Patrick Altman
Keep Your Vue Apps Fresh

Keep Your Vue Apps Fresh

Triggering Updates in Stale Bundles

As we’ve been doing more Vue apps with Django backends, we have had to figure out the best way to get client browsers to update when we release new versions, especially when there are backwards incompatible changes to the API.


When building a backend-heavy application in Django using server rendered templates, you largely don’t have to worry about caching on the client side. This is because every interaction with your application is making requests via the browser. In a Vue app, you are making requests to fetch data via an API while all the logic for presentation lives within bundles that get cached in your user’s browser.

When a new version of the application is released with backwards-incompatible API changes, users may be working with a previous version of the bundle persisted in their browser. When the stale bundle attempts to access the API, it is likely that user will encounter a cascade of JavaScript errors and have an unpredictable experience using the application.

Problem in Detail

Let’s take a look a bit deeper at this problem with a concrete example.

def bookmarks(request):    data = [ for b in Bookmark.objects.all()]    return JSONResponse(data=dict(bookmarks=data))


<template>  <div class="bookmark-list">    <button @click="refresh">Refresh</button>    <div v-for="(bookmark, index) in bookmarks" :key="index">      <a :href="bookmark.url">{{ bookmark.title }}</a>    </div>  </div></template><script>import api from './api';export {  data() {    return {      bookmarks: [],    }  },  methods: {    refresh() {      api.getBookmarks(data => {        this.bookmarks = data.bookmarks;      });    }  },  created() {    this.refresh();  }}</script>

class Bookmark(models.Model):    title = models.CharField(max_length=250)    url = models.CharField(max_length=500)    def data(self):        return dict(title=self.title, url=self.url)

Now after running with this for awhile you discover that everyone is seeing everyone else’s bookmarks and you want to segment by user so you make the following changes:

@login_requireddef bookmarks(request):    data = [ for b in Bookmark.objects.filter(user=request.user)]    return JSONResponse(data=dict(bookmarks=data))


<template>  <div class="bookmark-list" v-if="authed">    <button @click="refresh">Refresh</button>    <div v-for="(bookmark, index) in bookmarks" :key="index">      <a :href="bookmark.url">{{ bookmark.title }}</a>    </div>  </div>  <div class="auth" v-else>    <AuthForm />  </div></template><script>import api from './api';import AuthForm from './AuthForm.vue';export {  components: { AuthForm },  data() {    return {      bookmarks: [],    }  },  methods: {    refresh() {      api.getBookmarks(data => {        this.bookmarks = data.bookmarks;      });    }  },  computed: {    authed() { ... },  },  watch: {    authed: {      immediate: true,      handler() {        if (this.authed) {          this.refresh();        }      }    }  }}</script>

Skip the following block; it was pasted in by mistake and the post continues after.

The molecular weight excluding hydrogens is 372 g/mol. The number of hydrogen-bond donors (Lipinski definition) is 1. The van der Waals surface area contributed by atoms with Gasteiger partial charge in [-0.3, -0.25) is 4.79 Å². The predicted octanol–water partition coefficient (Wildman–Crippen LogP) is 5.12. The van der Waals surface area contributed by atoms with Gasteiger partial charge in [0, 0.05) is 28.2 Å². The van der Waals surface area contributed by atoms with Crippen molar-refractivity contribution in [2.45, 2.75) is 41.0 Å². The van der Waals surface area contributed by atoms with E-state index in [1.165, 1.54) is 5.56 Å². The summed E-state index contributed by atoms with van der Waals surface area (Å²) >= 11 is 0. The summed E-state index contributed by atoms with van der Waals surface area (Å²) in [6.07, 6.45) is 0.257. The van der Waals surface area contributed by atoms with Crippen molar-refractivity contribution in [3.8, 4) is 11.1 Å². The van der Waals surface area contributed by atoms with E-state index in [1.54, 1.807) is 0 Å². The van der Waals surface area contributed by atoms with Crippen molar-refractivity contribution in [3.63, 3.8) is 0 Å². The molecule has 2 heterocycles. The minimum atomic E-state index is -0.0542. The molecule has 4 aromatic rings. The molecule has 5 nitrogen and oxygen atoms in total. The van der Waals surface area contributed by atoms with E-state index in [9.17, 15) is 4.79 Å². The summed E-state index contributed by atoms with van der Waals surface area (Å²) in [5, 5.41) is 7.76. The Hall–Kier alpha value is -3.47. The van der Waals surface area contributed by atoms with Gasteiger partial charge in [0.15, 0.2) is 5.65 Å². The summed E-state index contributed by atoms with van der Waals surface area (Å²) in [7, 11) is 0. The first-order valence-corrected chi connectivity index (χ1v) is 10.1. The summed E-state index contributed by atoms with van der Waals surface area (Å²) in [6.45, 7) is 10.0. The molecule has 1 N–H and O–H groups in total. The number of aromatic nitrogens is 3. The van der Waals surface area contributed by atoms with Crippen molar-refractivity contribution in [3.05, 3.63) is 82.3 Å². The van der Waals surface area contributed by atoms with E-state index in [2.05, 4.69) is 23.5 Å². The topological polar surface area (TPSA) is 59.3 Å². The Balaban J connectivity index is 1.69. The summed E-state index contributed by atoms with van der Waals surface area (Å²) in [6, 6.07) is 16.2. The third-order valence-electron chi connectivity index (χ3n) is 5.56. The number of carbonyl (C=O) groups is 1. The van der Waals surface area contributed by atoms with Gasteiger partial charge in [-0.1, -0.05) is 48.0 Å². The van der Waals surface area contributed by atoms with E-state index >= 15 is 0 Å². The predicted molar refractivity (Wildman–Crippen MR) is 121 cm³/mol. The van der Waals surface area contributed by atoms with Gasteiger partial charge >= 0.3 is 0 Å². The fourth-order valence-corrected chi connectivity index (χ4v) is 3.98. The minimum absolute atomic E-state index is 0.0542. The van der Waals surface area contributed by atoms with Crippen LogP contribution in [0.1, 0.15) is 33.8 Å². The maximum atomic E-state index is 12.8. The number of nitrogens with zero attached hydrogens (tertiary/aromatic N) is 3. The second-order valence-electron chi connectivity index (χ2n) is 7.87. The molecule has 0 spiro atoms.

class Bookmark(models.Model):    user = models.ForeignKey(User, on_delete=models.CASCADE)    title = models.CharField(max_length=250)    url = models.CharField(max_length=500)    def data(self):        return dict(title=self.title, url=self.url)

Now, in order to use the app, you need to be authenticated so that the bookmark list can be filtered by your user. The backend expects this. The new frontend component is updated to expect this.

However, after the version has been deployed, you start getting error reports from people who still have the old bundle in their web browser and they click the refresh button after you’ve deployed the update. This is because they still have the old App.vue and it’s making a call to the the API endpoint for bookmarks that has now changed to require authentication.

What we need is a way to tell the client that the bundle is stale and must be updated in order to continue using the application. There are several approaches to this problem.


The fanciest option is to build a Progressive Web App with a service worker and the associated bells and whistles for self updating and more. I’ve looked into this before and seemed like a lot of work to retrofit an existing application but might be the best practice if starting a new application today. There does seem to be added complexity in grappling with browser differences and testing.

You could also version the API by prefixing the URL paths in the API with something like /v1/api/, /v2/api/, and incrementing the prefix every time there is a backwards incompatible change. If you did this, then you would also build in the extra handling on the server side to support API views for each version, turning them off when you detect there is no longer any traffic to them. This is probably the most robust solution, and also provides the most seamless experience for your users, but it may also slow active development down to a crawl. It probably makes sense for some applications but for most it’s probably overkill.

Finally, you can communicate the bundle version with every API call and compare it with the version on the server. If the versions don't match, you can respond with a special code that tells the stale bundle to alert the user that a new version is available. The user could be presented with a button to obtain the new version, and upon clicking this, force a refresh to get the new bundle.